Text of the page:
25th Hour - Spike Lee captures the aftermath of 9/11 in New York in this thoughtful, uncompromising human drama about a young man's last day freedom before a long prison sentence. Edward Norton leads a strong cast, and delivers the film's signature monologue with so much dynamic, uncoiling emotion, it's impossible to forget it. And Lee's dreamlike shots of New York and its imperfect citizens build to one of the most beautiful endings in film, bar none. Lee maybe inconsistent, but when he lands a hit, there's no one better.

City of God - A look at the nightmare world of Brazil's favelas, where crime is often committed by the very young, and it's nearly impossible to escape the cycles of violence and poverty. The film is bursting with energy and constantly in motion. It's easy to relate to the young protagonists as we follow them from childhood to adulthood while Brazil changes around them. Nearly all the characters were played by non-actors, mostly kids from the real favelas. This lends a striking degree of authenticity and poignancy to "City of God."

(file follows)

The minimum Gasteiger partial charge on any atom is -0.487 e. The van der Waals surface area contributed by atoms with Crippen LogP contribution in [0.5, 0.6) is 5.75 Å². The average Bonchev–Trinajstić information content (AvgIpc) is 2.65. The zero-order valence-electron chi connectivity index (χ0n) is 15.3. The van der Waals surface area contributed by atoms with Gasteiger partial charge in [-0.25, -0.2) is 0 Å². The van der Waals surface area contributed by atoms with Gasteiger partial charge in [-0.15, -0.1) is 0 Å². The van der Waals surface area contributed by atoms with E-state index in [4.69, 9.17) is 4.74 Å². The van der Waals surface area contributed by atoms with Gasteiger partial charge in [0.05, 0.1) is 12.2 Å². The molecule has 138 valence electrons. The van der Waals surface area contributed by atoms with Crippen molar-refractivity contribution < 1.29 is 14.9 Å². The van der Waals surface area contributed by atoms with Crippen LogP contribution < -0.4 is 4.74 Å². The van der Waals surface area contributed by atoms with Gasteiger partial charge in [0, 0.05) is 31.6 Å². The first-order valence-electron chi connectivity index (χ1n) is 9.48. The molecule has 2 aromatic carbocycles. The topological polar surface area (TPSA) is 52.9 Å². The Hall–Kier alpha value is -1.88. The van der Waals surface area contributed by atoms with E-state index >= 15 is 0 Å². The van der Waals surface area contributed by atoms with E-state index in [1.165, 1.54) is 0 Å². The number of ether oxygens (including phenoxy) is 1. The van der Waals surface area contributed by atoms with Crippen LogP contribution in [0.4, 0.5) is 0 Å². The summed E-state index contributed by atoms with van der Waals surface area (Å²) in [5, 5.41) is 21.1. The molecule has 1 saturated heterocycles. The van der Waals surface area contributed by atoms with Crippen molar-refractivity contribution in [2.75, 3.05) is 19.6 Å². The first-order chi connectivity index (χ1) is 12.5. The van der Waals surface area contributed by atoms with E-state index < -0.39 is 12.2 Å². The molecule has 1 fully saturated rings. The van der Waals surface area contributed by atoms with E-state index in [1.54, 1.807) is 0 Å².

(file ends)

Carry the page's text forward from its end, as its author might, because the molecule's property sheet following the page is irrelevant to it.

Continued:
Frida - The life of the celebrated Frida Kahlo is vividly brought to the screen by director Julie Taymor. Her mixed media approach never felt more appropriate, and Salma Hayek tackles the title role with everything she's got. I adore the portrayal of Kahlo and Diego Rivera's tumultuous relationship, which forms the backbone of the film, and all the different ways that Taymor finds to incorporate the art and iconography of Kahlo into the visuals. I especially love that the Brothers Quay contributed a brief snippet of animated body horror.